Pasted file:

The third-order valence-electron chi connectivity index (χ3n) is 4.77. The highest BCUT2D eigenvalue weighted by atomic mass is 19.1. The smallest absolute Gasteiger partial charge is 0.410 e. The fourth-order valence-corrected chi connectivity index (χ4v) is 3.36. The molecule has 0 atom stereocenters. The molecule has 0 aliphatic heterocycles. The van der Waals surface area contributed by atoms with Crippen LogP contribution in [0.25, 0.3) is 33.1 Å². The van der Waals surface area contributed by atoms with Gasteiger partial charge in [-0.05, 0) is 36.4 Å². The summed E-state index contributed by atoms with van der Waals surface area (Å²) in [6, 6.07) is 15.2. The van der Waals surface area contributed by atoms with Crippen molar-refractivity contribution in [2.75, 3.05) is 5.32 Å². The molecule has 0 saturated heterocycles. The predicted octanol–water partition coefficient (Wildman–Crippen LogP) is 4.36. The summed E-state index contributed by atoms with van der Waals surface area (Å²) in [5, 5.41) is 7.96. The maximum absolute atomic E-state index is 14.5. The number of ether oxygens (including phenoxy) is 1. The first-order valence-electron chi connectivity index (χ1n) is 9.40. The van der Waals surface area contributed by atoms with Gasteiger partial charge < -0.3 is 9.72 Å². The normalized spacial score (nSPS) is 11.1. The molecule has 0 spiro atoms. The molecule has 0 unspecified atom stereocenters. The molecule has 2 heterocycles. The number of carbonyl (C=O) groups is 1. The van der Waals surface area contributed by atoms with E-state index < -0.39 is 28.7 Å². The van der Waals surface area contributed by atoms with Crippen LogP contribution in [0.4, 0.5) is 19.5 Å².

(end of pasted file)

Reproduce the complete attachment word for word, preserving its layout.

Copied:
The third-order valence-electron chi connectivity index (χ3n) is 4.77. The highest BCUT2D eigenvalue weighted by atomic mass is 19.1. The smallest absolute Gasteiger partial charge is 0.410 e. The fourth-order valence-corrected chi connectivity index (χ4v) is 3.36. The molecule has 0 atom stereocenters. The molecule has 0 aliphatic heterocycles. The van der Waals surface area contributed by atoms with Crippen LogP contribution in [0.25, 0.3) is 33.1 Å². The van der Waals surface area contributed by atoms with Gasteiger partial charge in [-0.05, 0) is 36.4 Å². The summed E-state index contributed by atoms with van der Waals surface area (Å²) in [6, 6.07) is 15.2. The van der Waals surface area contributed by atoms with Crippen molar-refractivity contribution in [2.75, 3.05) is 5.32 Å². The molecule has 0 saturated heterocycles. The predicted octanol–water partition coefficient (Wildman–Crippen LogP) is 4.36. The summed E-state index contributed by atoms with van der Waals surface area (Å²) in [5, 5.41) is 7.96. The maximum absolute atomic E-state index is 14.5. The number of ether oxygens (including phenoxy) is 1. The first-order valence-electron chi connectivity index (χ1n) is 9.40. The van der Waals surface area contributed by atoms with Gasteiger partial charge < -0.3 is 9.72 Å². The normalized spacial score (nSPS) is 11.1. The molecule has 0 spiro atoms. The molecule has 0 unspecified atom stereocenters. The molecule has 2 heterocycles. The number of carbonyl (C=O) groups is 1. The van der Waals surface area contributed by atoms with E-state index < -0.39 is 28.7 Å². The van der Waals surface area contributed by atoms with Crippen LogP contribution in [0.4, 0.5) is 19.5 Å².